Person - Spence Barden

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Spence Barden, a WAC member in 1932 and a NT Life Member by 1966, remained connected with the theatre until his death. At 36 Pitt Street and 167 Castlereagh Street he was the first person the audience met as they reached the top of the stairs where his box office table was set up. Spence's usual routine was to go home early after delivering the takings to the NT office. Tall, lean and very polite, he was adept at getting the two shillings "donation" on Sundays when it was illegal to charge admission. In 1944, when the City Council wanted to shut down the theatre at 167 Castlereagh Street, NT paid Spence's costs after he received a court summons under the Public Halls Act for selling tickets in a hall unlicensed for public entertainment.

A regular marcher, Spence attended his last May Day Committee reception in 1973. He was at the Anzac Day 1954 closing night performance of the Reedy River season. In 1970 he had a "wonderful trip" to Melbourne where he caught up with Vic Arnold : "most enjoyable". Spence regularly sent the theatre money via his "old dear" Miriam Hampson. In 1972 he tried to extract a contribution to NT from Australian Workers Union (AWU) President Tom Doughty on the basis that some funds dating back to 1910 should be repaid.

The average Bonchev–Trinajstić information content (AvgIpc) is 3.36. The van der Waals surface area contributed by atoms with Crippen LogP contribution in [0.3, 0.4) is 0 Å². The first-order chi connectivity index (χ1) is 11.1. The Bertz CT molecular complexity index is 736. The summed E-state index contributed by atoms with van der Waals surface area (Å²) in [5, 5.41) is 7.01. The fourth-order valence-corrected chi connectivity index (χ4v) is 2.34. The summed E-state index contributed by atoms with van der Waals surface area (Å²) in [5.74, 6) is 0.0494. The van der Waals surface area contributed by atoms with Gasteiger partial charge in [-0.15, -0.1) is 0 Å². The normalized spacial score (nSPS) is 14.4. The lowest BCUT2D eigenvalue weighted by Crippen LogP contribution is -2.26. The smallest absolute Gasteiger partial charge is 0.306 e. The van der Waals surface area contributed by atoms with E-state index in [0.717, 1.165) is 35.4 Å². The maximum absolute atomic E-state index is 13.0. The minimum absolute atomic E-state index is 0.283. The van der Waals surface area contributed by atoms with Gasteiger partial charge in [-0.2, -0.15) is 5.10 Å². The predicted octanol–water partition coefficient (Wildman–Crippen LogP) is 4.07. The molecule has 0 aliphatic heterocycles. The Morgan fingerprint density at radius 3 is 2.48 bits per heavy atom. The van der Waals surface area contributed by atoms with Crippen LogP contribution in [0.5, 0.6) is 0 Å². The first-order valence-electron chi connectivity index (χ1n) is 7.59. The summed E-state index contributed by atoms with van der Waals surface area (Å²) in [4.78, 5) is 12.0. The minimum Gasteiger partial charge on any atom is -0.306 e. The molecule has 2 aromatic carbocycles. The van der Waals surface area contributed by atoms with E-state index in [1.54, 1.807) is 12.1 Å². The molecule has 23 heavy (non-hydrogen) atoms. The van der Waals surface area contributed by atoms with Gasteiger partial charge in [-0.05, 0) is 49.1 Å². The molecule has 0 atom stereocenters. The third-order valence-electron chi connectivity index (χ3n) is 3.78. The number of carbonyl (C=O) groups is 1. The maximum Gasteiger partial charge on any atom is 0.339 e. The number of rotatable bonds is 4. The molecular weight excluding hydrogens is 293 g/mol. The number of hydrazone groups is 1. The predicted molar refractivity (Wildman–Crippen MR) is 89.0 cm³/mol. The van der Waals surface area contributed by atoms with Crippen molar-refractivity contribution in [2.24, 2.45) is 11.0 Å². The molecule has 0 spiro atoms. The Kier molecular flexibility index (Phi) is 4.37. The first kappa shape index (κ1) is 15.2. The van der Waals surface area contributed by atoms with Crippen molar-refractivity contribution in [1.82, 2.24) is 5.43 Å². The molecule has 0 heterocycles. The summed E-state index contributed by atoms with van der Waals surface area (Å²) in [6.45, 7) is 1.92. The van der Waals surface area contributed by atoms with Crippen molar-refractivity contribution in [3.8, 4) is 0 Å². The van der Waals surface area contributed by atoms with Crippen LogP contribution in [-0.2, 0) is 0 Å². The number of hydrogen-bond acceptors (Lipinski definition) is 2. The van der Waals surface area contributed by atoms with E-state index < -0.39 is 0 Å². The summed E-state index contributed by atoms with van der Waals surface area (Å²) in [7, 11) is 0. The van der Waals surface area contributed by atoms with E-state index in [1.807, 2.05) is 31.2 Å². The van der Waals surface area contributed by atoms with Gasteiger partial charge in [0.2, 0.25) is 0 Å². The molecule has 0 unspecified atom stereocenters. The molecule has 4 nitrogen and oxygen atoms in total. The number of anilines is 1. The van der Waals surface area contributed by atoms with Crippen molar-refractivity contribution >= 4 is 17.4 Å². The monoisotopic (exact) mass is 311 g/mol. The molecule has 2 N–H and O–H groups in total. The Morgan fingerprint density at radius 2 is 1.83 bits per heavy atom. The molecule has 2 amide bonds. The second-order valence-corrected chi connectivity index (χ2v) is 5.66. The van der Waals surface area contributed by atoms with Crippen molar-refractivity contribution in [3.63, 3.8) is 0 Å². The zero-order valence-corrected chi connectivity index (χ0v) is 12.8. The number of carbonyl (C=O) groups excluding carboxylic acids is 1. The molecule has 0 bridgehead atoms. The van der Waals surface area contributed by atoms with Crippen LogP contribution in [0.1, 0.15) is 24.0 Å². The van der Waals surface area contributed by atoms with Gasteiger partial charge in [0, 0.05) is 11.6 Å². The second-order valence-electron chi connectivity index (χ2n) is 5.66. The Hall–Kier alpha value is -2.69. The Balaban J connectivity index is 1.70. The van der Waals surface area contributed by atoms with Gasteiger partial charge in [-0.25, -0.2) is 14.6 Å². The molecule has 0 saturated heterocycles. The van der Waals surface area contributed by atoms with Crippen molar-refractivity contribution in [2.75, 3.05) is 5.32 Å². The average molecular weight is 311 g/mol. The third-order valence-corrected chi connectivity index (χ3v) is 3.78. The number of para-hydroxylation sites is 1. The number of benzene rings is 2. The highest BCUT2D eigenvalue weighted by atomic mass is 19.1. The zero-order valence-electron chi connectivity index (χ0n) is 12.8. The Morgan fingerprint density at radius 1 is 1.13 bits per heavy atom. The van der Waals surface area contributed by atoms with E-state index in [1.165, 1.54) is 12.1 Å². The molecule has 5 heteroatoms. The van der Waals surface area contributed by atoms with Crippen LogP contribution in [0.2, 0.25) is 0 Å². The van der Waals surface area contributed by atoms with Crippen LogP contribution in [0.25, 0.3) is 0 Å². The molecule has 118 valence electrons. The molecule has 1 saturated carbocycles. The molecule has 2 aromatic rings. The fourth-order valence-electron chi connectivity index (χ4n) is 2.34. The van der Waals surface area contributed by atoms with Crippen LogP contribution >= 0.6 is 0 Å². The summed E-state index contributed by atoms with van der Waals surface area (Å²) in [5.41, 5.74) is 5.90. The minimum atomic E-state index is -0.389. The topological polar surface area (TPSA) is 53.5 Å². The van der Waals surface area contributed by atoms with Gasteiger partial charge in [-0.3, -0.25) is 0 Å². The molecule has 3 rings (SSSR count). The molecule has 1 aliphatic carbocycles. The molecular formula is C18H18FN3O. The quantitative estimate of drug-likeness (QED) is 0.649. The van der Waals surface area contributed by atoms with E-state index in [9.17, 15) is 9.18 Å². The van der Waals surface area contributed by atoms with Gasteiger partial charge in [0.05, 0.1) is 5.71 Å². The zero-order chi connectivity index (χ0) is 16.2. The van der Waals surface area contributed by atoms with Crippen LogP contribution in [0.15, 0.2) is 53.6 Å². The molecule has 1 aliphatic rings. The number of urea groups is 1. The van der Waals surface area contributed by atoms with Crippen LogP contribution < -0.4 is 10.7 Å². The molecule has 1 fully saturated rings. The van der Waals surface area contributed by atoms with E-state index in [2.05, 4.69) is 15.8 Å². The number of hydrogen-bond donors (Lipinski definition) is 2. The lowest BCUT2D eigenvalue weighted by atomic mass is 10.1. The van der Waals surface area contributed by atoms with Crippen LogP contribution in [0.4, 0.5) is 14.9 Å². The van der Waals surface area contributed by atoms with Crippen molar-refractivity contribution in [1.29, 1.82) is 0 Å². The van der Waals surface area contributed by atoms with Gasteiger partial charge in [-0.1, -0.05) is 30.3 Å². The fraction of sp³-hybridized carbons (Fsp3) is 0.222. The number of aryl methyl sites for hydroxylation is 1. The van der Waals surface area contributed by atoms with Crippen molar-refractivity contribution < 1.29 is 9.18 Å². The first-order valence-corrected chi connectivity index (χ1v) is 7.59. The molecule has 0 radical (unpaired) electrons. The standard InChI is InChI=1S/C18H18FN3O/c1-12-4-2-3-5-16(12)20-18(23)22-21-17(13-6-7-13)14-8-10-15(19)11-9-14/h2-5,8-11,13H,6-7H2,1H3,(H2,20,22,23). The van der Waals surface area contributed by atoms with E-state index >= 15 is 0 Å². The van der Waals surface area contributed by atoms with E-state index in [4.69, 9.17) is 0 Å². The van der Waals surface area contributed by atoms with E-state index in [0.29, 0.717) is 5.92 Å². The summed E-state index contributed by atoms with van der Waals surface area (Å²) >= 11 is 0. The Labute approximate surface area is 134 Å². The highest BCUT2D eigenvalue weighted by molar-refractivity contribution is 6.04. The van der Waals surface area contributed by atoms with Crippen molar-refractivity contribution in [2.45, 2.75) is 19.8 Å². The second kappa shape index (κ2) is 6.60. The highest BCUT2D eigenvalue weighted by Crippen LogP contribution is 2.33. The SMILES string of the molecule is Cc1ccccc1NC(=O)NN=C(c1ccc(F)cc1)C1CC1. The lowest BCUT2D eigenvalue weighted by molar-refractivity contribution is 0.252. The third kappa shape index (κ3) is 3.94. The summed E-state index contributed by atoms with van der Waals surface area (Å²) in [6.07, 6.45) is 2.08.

Spence near the end of his life gave his occupation as salesman, but he started his working life as a shearer. During the 1906 season at Toorali Station on the Darling River he met some of the men released from gaol after the 1894 shearers' strike: Jack Graham, Arthur Ray, Dick Sleath, Nugget Gutteridge and Dolf Williams. Around a campfire Spence was given a firsthand account of the burning near Swan Hill of the paddle steamer Rodney bringing a load of scabs up the river. At Toorali he also met AWU organiser Donald McDonald whose special mission was setting up a Labor daily newspaper. Spence joined the AWU and contributed to the newspaper levy struck on the membership as he moved from shed to shed in Queensland and western NSW. However with the outbreak of war the newspaper never eventuated. It was these levies that Spence in 1972 wanted reimbursed. Whether he was successful is unknown.

Spence became a union official and in 1916 was charged at Moree with instigating a strike by workers of the Werriwa Contract Shearing Company. He was privy to the illegal activity of NSW AWU President Jack Bailey, a street fighter determined to maintain his position by fair means or foul. In the 1920s Bailey was implicated in ballot fraud. He used a ballot box fitted with a sliding panel meaning you could tamper with the votes in the box without tampering with the lock.

Of interest to ASIO, reports on Spence were filed at B/59/3. His long-term address was at Malabar. On his death NT sent messages of sympathy to his son Jack and family. The Maroubra branch of the CPA held a memorial gathering, officiated by Sam Lewis, and sent $30 to NT as a donation in his memory.

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